Myanmar government forces launched air strikes against ethnic minority guerrillas in two areas of the country on Wednesday, local reports said.
Fighting has been raging daily in northern Myanmar in territory controlled by the Kachin Independence Organisation, representing the Kachin minority, and in the east by the Karen National Union, representing the Karen.
Both groups have struck alliances with the popular movement opposing the military junta that seized power in the country in February after ousting the elected government of Aung San Suu Kyi.
Generally non-violent marches against military rule also continue in many cities and towns.
The Kachin and the Karen have been struggling for decades for greater autonomy from the central government and have their own well-armed and trained military units, whose help the protest movement has been seeking to counter the government’s armed might.
Colonel Naw Bu, a Kachin spokesman, said fighting against the junta’s forces intensified on Wednesday, reported 74 Media, an online news service in Kachin state.
It quoted him as saying that since Tuesday, the government has used heavy artillery and fighter jets to attack a Kachin position at the foot of Alaw Bum mountain. The position had been a government outpost but was seized by the Kachin on March 25.
He said heavy fighting has been continuing in the area for five days, causing most civilians to flee.
According to the UN Office for the Coordination of Humanitarian Affairs, clashes between the two sides have escalated since mid-March, with almost 50 armed confrontations. It said both sides have used mortar shelling.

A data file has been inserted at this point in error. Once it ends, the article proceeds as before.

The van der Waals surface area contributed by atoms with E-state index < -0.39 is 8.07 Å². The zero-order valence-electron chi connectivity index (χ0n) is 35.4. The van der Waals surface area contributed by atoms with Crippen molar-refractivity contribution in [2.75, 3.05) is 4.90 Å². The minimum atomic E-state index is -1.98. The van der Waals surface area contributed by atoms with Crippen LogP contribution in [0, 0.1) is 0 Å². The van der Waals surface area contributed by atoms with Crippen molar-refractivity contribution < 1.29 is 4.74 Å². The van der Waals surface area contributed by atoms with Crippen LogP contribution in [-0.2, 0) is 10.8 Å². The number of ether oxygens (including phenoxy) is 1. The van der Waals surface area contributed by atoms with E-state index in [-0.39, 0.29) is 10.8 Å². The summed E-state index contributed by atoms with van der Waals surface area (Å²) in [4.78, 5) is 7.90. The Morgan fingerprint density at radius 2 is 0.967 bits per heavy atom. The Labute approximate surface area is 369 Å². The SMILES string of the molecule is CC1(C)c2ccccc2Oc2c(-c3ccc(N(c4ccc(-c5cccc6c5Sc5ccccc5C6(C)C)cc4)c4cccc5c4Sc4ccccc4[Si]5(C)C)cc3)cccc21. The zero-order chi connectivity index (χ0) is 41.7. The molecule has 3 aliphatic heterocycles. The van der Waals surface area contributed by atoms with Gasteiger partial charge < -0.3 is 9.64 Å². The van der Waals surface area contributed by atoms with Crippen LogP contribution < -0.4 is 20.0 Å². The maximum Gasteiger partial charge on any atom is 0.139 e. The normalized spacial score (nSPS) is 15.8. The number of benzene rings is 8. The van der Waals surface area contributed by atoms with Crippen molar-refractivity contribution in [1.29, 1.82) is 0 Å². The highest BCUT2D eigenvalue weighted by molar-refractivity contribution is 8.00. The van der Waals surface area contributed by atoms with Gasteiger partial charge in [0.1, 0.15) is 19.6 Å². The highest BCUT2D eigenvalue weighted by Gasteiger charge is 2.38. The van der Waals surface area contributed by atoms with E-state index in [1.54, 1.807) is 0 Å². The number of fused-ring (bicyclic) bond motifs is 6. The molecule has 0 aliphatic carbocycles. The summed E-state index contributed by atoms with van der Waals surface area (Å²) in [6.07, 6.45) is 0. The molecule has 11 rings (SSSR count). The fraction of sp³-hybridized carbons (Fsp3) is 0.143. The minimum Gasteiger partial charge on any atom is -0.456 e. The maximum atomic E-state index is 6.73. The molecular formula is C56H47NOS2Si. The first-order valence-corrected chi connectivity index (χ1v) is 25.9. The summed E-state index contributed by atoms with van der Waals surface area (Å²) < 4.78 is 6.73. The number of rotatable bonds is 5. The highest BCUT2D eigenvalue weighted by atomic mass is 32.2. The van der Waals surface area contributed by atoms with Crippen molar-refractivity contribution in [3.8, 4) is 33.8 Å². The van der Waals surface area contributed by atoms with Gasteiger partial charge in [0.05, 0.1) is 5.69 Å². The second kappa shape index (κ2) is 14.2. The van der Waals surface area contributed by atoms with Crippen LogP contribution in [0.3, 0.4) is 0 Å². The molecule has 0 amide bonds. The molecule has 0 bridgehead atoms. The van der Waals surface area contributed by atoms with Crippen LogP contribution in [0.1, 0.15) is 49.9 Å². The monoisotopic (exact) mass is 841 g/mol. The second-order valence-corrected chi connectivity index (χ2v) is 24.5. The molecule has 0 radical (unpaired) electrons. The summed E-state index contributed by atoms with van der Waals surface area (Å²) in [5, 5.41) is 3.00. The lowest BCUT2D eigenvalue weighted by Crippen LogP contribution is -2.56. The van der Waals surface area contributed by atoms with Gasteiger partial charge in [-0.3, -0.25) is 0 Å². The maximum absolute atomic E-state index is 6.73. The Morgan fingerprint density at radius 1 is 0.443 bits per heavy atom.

Details of the fighting in both the Kachin and Karen areas were not possible to independently verify.
In eastern Myanmar, government aircraft continued to carry out air strikes in Karen state on Wednesday, according to aid groups active in the area – a day after Karen guerrillas overran an army base on the banks of the Salween river dividing Myanmar and Thailand.
Both the Karen Peace Support Network and the Free Burma Rangers confirmed a total of six air attacks involving jets and helicopters.
They said there were no known casualties but the Peace Support Network said about 300 villagers fled across the border.
There were also air attacks on Tuesday just hours after the Karen seized the riverside base.
The latest wave of air strikes increased fears that more villagers will abandon their homes in vulnerable areas, with many likely to try to cross into Thailand.
Fighting between the Karen and the Myanmar military has been intense since February.
Myanmar jets have bombed and strafed Karen villages since March 27, and its army has deployed new battalions to the area in possible preparation for a large-scale offensive.
Meanwhile, the European Union has extended for a year sanctions against senior officials in Myanmar, including junta leader Senior General Min Aung Hlaing, and others involved in the military coup in February.
The EU said the sanctions, which include asset freezes, travel bans, an arms embargo and restrictions on the export of equipment that can be used for military and police repression, will remain in place until at least April 30 2022.
“The sanctions target high-ranking officials from the Myanmar armed forces (Tatmadaw) and the border guard police, as well as civilian members of the State Administrative Council and the chairman of the Election Commission,” the statement said.
“The EU continues to stand with the Burmese people and will continue to provide humanitarian assistance,” it added.